Random Observations

I was going to keep this one till last but I’m so excited about it, I can’t do it. I stumbled upon this today. It had a profound effect on me, possibly because of the situation we’re in right now. Whatever the reason, I wonder if you won’t get a little catch in your breath as you watch this. Amazing technology. When the long dead seemingly come to life.

As we desperately look forward to the year 2021 – well, I am, anyway – I thought it might be fun to take a look back a few years. Ok; 70 but so what? It’s hard not to laugh and maybe that’s why I’m sharing it; gosh, we could use a good laugh, couldn’t we? When I was 18 and graduated high school, of course, I thought I’d go into office work of some kind. In the 60s (don’t you do that math! our, for our cousins across the Pond, maths), women weren’t allowed to wear sleeveless blouses to work. Today women wear their clothes as tight as is humanly possible, sleeveless, low cut in front, 6″ high heels, and sparkle fingernail polish. Eye roll! I wonder what would happen if one of today’s business office candidates walked into the Personnel Department (isn’t that sweet? quaint? today you’re considered a ‘human resource’. Not all change is good) of 1950 dressed as 2020. Even the men would be scandalized. At first. (laughing) But enjoy this little walk down memory lane.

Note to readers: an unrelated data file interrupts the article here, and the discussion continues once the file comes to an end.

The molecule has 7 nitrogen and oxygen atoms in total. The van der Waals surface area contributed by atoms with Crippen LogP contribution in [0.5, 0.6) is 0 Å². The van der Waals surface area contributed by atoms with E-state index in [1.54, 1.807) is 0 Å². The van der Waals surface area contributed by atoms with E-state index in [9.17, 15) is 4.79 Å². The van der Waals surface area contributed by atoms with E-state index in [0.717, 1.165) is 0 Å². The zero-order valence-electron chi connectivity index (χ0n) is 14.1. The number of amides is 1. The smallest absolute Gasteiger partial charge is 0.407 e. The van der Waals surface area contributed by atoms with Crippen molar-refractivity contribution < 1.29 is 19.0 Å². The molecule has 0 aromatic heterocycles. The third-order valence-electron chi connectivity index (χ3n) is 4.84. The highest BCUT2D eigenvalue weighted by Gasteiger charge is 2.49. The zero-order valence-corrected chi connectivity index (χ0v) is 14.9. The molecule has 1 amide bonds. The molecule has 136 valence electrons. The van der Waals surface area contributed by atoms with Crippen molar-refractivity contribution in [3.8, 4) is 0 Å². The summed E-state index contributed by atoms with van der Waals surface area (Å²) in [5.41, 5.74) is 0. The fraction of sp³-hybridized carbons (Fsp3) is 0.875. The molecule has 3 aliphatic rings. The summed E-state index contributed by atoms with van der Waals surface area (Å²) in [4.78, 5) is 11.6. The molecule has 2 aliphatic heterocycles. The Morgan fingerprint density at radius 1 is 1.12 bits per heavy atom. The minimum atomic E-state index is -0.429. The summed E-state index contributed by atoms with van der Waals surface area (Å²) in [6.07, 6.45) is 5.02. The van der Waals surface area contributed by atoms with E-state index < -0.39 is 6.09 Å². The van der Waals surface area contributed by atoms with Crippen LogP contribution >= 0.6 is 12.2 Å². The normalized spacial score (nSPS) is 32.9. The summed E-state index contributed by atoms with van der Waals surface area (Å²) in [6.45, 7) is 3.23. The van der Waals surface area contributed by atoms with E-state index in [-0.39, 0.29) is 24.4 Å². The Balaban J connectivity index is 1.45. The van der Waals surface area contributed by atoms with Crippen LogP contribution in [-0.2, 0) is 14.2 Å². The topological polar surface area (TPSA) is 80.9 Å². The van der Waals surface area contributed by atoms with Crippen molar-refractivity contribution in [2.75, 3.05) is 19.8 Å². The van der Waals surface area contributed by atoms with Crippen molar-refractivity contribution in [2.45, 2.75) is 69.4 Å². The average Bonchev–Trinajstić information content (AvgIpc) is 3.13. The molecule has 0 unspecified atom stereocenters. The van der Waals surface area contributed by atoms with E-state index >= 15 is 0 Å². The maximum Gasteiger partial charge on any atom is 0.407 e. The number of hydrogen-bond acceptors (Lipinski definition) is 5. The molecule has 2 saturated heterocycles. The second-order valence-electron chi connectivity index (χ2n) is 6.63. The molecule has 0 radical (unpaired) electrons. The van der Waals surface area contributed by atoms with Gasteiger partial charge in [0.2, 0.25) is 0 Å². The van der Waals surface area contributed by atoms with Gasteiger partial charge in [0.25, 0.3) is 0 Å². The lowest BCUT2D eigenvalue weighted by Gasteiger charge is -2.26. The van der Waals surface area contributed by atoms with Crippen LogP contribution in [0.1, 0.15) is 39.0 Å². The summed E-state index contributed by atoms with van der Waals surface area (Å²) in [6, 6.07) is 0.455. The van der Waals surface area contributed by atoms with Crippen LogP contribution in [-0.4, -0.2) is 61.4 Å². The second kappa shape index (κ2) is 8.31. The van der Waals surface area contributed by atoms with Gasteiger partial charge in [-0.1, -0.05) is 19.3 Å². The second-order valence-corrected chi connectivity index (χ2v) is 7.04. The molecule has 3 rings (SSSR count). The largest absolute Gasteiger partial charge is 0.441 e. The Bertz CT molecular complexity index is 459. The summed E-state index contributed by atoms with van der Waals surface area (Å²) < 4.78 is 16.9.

This was great fun; I guess you could call it variations on a theme. I don’t know any of the people, of course, but they look like a good bunch to hang out with.

NEO is fortunate enough to have an international readership and we never forget them. I decided, after watching this video, that I ought to be able to buy the same thing today. I want to buy the same thing today. I wonder if the United Kingdom is still in the cigarette business?

There’s a certain woman in America who feels that she has been victimized by the ‘system’; that she has no voice. Au contraire, mon ami. I’ll give ya some system – try this!

Finally, I’ll show you the pictures and you gents out there can tell us ladies about the ‘rules’ you were brought up with, in regard to appearance and clothing.

But let me run get popcorn and a beverage first – this should be entertaining!

My prayer for us is to go into the new year with laughter and hope.